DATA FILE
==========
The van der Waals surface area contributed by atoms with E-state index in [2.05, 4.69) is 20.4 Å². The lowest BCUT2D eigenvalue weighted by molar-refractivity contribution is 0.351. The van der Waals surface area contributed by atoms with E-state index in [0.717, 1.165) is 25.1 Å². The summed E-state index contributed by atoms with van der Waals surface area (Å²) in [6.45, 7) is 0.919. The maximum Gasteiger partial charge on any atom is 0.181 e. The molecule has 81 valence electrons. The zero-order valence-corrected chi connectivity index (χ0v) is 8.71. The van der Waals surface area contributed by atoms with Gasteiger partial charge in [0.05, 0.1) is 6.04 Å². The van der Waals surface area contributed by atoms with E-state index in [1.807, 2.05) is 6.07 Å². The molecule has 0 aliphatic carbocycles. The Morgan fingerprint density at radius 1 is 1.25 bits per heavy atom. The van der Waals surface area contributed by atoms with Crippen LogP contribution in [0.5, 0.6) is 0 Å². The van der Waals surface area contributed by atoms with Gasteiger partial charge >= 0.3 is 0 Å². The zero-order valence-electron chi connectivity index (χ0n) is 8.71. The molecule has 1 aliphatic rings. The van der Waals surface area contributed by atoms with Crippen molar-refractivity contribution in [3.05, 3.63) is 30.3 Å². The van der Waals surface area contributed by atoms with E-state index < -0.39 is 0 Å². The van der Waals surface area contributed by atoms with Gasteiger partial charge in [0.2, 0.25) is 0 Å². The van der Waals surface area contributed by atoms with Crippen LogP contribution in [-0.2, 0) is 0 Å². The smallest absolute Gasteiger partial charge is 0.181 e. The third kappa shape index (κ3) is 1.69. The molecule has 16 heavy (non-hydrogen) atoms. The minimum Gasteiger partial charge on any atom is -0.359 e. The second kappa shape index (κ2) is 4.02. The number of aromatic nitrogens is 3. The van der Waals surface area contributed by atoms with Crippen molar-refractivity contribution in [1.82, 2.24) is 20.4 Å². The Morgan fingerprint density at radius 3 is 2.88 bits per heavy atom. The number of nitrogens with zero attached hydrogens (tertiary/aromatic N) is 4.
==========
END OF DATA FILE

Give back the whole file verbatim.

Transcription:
The van der Waals surface area contributed by atoms with E-state index in [2.05, 4.69) is 20.4 Å². The lowest BCUT2D eigenvalue weighted by molar-refractivity contribution is 0.351. The van der Waals surface area contributed by atoms with E-state index in [0.717, 1.165) is 25.1 Å². The summed E-state index contributed by atoms with van der Waals surface area (Å²) in [6.45, 7) is 0.919. The maximum Gasteiger partial charge on any atom is 0.181 e. The molecule has 81 valence electrons. The zero-order valence-corrected chi connectivity index (χ0v) is 8.71. The van der Waals surface area contributed by atoms with Gasteiger partial charge in [0.05, 0.1) is 6.04 Å². The van der Waals surface area contributed by atoms with E-state index in [1.807, 2.05) is 6.07 Å². The molecule has 0 aliphatic carbocycles. The Morgan fingerprint density at radius 1 is 1.25 bits per heavy atom. The van der Waals surface area contributed by atoms with Crippen LogP contribution in [0.5, 0.6) is 0 Å². The van der Waals surface area contributed by atoms with Gasteiger partial charge >= 0.3 is 0 Å². The zero-order valence-electron chi connectivity index (χ0n) is 8.71. The molecule has 1 aliphatic rings. The van der Waals surface area contributed by atoms with Crippen molar-refractivity contribution in [3.05, 3.63) is 30.3 Å². The van der Waals surface area contributed by atoms with E-state index < -0.39 is 0 Å². The van der Waals surface area contributed by atoms with Gasteiger partial charge in [0.2, 0.25) is 0 Å². The van der Waals surface area contributed by atoms with Crippen LogP contribution in [-0.2, 0) is 0 Å². The smallest absolute Gasteiger partial charge is 0.181 e. The third kappa shape index (κ3) is 1.69. The molecule has 16 heavy (non-hydrogen) atoms. The minimum Gasteiger partial charge on any atom is -0.359 e. The second kappa shape index (κ2) is 4.02. The number of aromatic nitrogens is 3. The van der Waals surface area contributed by atoms with Crippen molar-refractivity contribution in [1.82, 2.24) is 20.4 Å². The Morgan fingerprint density at radius 3 is 2.88 bits per heavy atom. The number of nitrogens with zero attached hydrogens (tertiary/aromatic N) is 4.